Scholarships:

First, I thought it interesting to share a little statistics with you in order to celebrate our achievements. The AAS helped us during the last years and therefore you can feel proud of being part of our accomplishments!!

 Until now, we had granted 31 scholarships! As you know, some scholarships are given to students from Añatuya (Province of Santiago del Estero) and others to students from Retiro (Villa 31, City of Buenos Aires).

 From those 31 students: 9 finished their studies and got their diplomas (6 from Añatuya and 3 from Retiro); 15 are still attending classes and/or finishing their exams (8 from Añatuya and 7 from Retiro); and 7 could not complete their studies.

 One of the students who finished her studies last August is Soledad Mojica (one of the AAS donations was destined to cover her scholarship!!). She obtained the title of “Técnico Superior Contable Impositivo” (“Senior Technician in Accountancy and Taxation”) from the Catholic Institute of Superior Studies which belongs to the Catholic University of Santiago del Estero.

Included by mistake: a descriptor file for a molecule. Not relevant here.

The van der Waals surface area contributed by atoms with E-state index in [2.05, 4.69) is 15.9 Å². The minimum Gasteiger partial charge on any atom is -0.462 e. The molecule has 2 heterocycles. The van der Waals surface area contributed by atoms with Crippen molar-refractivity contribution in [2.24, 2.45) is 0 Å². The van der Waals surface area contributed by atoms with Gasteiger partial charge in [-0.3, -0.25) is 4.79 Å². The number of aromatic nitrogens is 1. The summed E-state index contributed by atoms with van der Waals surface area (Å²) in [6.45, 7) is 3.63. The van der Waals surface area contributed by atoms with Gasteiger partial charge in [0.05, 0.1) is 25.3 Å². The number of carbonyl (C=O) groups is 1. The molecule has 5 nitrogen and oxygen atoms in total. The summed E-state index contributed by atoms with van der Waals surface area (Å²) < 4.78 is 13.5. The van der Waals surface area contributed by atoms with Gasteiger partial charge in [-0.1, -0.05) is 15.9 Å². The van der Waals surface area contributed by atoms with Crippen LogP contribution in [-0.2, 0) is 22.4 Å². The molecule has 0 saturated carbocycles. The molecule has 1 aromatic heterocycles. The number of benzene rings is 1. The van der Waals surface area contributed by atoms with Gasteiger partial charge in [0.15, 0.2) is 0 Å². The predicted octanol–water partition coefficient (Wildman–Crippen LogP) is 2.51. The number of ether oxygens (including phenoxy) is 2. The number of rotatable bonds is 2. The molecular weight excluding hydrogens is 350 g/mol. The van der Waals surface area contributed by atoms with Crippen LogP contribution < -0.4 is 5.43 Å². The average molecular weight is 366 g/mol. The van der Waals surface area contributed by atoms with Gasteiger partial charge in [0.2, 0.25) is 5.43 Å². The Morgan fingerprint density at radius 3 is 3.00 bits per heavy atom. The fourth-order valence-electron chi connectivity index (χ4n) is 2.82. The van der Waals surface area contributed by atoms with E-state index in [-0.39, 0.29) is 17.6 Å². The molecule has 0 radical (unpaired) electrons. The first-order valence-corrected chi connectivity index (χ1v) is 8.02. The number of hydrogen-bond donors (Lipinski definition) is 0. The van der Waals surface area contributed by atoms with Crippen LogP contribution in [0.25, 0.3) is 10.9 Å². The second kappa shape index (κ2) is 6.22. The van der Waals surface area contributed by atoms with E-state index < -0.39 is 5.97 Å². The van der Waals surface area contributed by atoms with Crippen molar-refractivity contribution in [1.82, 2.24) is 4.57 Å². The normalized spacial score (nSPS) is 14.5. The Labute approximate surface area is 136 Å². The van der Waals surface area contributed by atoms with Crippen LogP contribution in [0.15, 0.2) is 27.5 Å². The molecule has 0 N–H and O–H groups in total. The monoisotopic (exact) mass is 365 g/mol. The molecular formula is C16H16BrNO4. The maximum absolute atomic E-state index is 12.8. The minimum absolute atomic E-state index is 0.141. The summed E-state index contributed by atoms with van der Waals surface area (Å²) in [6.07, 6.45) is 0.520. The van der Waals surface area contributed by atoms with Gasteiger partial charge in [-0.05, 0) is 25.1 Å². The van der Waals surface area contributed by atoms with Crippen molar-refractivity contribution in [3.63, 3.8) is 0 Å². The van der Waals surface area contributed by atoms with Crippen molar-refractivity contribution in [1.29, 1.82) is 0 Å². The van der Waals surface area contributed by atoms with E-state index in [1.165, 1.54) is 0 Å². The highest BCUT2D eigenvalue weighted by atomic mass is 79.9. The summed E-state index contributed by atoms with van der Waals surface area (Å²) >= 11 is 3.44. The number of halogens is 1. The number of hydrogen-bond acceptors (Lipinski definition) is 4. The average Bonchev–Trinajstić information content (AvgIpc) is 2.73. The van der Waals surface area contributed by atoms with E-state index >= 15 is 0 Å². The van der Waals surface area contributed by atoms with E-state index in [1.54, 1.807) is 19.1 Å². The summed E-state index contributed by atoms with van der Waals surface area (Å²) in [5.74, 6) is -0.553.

We also have 15 tutors who are in charge of following up and assisting each of the current scholars. From these 15 tutors, 14 are volunteers from Buenos Aires and 1 of them is an ex-scholar from Añatuya who wanted to give something back to Grupo San Felipe and his community. And this is one of the most important and encouraging things can happen!